After Johann Moser’s “Winter in Panchavati” Daybreak: the aqueduct pours light, o Roma Bare-headed dawn in the metro waits, lonely and shy. Daybreak: the streets are empty for archangelic hours, And the dark domes rise in rank on the tide of wonder. Daybreak: everlasting fountains flash like bells When we take our morning stations, armed with our youth. And we remembered you, Zion, quiet city of sunrise, Quiet city of perfect waters and white courtyards; We longed to wake in the sweetness of your gaze.
Afternoon: the slow discordant chime, o Roma, And the long walk home, under a silver sky. Afternoon: the Appian Way walled with antique flowers, And the heavy heat come to a head of rose-red thunder. Afternoon: our fear of judgment wells When we feel the April tempest's gleaming tooth. And we remembered you, Zion, fearful city of lightnings, Fearful city of victorious beauty and everything in an instant; We longed to walk in the triumph of your praise. Midnight: the Paschal fire shines, o Roma, The shades of night are holy where they lie. Midnight: now awake in every tower The bells are dancing over Egypt's plunder. Midnight: water falls from brazen shells When we sing the new-born lambs, the ancient truth. And we remembered you, Zion, espoused city of glory, Espoused city of singing gates and gardens of dancers; We longed to live in the wedlock of your ways.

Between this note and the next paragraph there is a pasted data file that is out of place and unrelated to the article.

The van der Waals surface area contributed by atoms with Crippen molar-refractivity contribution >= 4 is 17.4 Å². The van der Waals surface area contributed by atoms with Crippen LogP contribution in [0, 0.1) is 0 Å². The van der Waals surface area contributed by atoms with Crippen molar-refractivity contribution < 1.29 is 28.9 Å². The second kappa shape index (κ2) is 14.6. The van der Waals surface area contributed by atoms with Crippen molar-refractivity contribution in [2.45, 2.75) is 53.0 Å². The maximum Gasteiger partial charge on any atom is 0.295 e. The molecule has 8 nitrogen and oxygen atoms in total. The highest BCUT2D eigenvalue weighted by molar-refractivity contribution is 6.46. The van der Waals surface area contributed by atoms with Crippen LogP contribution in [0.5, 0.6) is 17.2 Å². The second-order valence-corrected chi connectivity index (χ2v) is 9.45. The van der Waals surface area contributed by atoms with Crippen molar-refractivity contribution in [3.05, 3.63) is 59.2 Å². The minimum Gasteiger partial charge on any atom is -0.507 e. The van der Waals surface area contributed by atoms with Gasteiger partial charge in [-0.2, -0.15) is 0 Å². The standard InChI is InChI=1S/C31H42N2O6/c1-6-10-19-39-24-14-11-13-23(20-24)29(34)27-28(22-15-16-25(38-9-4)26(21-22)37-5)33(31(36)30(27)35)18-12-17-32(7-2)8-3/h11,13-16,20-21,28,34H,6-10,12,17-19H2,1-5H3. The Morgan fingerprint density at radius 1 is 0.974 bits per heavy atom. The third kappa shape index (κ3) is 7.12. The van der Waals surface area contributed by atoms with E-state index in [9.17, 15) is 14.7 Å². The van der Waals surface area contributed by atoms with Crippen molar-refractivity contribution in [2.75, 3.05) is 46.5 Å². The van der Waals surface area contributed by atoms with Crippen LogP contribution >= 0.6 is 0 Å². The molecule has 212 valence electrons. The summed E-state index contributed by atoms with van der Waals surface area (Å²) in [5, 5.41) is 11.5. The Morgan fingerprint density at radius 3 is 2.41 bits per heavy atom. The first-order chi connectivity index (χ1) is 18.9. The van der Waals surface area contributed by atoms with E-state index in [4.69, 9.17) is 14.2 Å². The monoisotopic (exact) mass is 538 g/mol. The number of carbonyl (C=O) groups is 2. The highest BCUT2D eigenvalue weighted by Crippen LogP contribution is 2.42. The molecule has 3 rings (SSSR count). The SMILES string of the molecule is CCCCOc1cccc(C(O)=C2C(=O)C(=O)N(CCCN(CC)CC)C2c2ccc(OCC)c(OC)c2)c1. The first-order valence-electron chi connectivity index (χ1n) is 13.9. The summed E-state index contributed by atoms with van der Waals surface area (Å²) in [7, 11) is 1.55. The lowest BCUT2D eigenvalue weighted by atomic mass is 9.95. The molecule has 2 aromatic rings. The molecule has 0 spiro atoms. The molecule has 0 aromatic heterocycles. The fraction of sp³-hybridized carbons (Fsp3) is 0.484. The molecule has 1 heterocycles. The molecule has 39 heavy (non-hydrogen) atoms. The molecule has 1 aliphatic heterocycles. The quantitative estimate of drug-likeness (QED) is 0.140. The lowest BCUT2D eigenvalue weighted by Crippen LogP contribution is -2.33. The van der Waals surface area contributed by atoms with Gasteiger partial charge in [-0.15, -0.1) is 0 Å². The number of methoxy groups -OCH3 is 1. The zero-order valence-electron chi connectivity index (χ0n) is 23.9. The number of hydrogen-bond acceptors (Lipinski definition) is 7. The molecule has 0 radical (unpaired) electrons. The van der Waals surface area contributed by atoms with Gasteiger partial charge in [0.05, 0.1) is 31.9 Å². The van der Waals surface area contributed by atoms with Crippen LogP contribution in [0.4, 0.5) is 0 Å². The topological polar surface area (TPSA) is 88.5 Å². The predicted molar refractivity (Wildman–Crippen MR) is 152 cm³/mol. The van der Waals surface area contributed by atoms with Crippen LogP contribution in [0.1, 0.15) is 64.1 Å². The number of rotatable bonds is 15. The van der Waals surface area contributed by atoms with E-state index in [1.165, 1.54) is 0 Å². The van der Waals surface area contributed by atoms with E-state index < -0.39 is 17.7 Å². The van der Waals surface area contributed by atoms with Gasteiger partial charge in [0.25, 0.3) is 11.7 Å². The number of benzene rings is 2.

Meredith Wise is a graduate student in classics at the University of Kentucky and an alumna of Christendom College. She blogs about poetry at “For Keats’ Sake!” (forkeatssake.blogspot.com).